In Alabama, the white voters Jones did convert have maybe learned something black voters already understood. Pro-life politics don’t guarantee moral behavior. A politician like Roy Moore can talk about saving babies one moment and lie about being banned from malls the next. Black voters in Alabama confronted decades of Republican-led voter suppression efforts to vote for Doug Jones last night. The poverty they disproportionately experience is the deliberate creation of a Republican Party determined to block any expansion of the welfare state. Black Alabamians have a very good idea of what white evangelical morality means.

Jones replaces Attorney General Jeff Sessions, a pro-life Republican who is as hostile to affirmative action as he is amenable to expanding the authority of American police. Abortion stops a beating heart, the Moore campaign warned—but so do police. Yet, American conservatives are still likelier to protest abortion than the killings of Trayvon Martin and Tamir Rice.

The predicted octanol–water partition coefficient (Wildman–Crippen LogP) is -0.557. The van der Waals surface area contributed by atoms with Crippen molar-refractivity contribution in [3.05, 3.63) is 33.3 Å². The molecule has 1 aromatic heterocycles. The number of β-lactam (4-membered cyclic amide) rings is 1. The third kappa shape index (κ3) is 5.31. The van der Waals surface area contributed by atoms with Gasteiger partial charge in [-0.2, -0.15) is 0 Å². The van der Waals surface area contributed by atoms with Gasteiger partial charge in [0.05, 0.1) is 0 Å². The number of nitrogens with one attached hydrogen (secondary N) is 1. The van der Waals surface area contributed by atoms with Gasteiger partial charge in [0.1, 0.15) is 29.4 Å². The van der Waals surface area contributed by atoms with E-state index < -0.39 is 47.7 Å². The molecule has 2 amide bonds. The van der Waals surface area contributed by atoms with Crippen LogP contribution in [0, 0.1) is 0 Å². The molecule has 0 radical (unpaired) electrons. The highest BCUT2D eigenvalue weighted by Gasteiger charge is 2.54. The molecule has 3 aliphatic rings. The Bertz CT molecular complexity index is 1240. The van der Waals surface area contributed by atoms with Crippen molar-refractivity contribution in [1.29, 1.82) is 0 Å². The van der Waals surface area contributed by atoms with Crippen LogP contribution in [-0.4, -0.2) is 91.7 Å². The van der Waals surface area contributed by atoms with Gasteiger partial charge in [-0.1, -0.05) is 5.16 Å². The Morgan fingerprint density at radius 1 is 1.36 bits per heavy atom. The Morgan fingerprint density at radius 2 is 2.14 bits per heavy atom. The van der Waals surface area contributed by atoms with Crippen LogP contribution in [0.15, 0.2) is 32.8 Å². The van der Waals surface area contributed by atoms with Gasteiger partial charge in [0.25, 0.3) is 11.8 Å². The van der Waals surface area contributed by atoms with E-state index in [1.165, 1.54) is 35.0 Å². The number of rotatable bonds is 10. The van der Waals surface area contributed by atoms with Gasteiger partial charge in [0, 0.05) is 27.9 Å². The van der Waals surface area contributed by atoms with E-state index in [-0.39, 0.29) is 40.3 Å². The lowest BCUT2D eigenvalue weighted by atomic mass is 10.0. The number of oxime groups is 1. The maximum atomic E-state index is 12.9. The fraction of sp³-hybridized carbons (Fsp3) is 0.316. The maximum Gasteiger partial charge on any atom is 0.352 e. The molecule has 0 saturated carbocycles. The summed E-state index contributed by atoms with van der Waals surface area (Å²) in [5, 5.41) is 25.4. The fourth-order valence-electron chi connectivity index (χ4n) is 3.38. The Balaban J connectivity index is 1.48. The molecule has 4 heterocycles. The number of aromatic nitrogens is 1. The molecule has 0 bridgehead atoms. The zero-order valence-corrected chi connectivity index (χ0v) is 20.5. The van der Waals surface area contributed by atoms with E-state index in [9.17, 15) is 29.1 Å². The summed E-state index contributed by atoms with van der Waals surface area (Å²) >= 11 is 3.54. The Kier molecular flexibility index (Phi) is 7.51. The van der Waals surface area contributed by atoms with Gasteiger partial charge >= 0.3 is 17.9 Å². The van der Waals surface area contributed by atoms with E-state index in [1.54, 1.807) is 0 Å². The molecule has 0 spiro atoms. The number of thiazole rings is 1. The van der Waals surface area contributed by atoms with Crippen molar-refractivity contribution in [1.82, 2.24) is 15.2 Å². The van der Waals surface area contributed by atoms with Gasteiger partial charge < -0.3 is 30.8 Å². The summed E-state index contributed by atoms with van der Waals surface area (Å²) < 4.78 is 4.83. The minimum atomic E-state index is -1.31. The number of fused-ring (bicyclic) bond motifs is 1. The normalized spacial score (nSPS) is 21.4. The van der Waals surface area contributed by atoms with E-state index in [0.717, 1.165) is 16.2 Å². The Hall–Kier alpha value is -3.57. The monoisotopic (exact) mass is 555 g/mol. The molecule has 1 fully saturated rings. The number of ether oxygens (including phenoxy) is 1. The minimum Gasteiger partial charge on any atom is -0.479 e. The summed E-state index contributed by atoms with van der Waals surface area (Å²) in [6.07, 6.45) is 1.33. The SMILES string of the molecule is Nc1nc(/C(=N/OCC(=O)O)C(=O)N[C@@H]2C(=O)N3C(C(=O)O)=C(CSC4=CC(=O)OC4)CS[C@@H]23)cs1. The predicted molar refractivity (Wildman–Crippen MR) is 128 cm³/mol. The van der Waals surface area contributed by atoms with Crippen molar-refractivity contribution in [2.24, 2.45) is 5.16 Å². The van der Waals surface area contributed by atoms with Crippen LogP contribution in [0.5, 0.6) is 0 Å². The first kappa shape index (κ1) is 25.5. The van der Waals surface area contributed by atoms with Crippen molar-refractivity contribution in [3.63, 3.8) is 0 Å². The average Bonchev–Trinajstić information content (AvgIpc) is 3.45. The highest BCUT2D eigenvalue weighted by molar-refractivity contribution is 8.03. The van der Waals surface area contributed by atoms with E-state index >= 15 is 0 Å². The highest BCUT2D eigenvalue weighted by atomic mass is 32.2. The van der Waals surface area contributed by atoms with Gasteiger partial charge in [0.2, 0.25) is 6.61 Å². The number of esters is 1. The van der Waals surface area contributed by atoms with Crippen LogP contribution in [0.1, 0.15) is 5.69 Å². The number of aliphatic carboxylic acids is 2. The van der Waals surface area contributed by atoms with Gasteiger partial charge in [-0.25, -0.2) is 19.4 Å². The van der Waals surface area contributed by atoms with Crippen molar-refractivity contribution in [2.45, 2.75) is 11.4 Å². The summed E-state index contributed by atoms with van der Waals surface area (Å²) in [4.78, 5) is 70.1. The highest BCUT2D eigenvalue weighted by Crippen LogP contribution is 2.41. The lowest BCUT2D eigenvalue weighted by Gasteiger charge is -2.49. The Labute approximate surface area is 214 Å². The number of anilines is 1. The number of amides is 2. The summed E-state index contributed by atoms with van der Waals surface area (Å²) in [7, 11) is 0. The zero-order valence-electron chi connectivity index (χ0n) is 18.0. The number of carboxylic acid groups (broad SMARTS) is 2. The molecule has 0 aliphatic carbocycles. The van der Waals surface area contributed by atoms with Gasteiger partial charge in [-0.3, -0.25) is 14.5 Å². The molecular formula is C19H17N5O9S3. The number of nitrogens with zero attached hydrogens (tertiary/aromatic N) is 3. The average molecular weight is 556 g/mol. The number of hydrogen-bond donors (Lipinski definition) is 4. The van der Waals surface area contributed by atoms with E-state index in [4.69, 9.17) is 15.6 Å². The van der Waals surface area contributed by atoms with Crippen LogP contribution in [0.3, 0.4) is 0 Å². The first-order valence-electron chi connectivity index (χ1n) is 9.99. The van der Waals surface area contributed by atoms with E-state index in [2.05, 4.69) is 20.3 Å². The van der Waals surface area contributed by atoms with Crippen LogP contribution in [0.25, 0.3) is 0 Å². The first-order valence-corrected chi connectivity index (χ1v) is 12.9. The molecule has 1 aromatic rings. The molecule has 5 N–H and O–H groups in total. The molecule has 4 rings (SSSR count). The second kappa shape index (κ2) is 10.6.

The lie of the “pro-life” label—with all the moral superiority it implies—is one that many white voters are about to learn. The GOP-controlled Congress continues its attempts to undermine the country’s health care system and funnel more money to the wealthy. By insisting on pro-choice candidates, Democrats have a chance not only to win seats, but also to assert the moral claims of being part of the pro-choice camp. “It’s time for them to get off their ass and start making life better for black folks and people who are poor,” Charles Barkley told CNN on Tuesday night. “They’ve always had our votes, and they have abused our votes, and this is a wake-up call. We’ve got them in a great position now, but this is a wake-up call for Democrats to do better for black people and poor white people.” It can’t do that by conceding abortion to the party of Trump.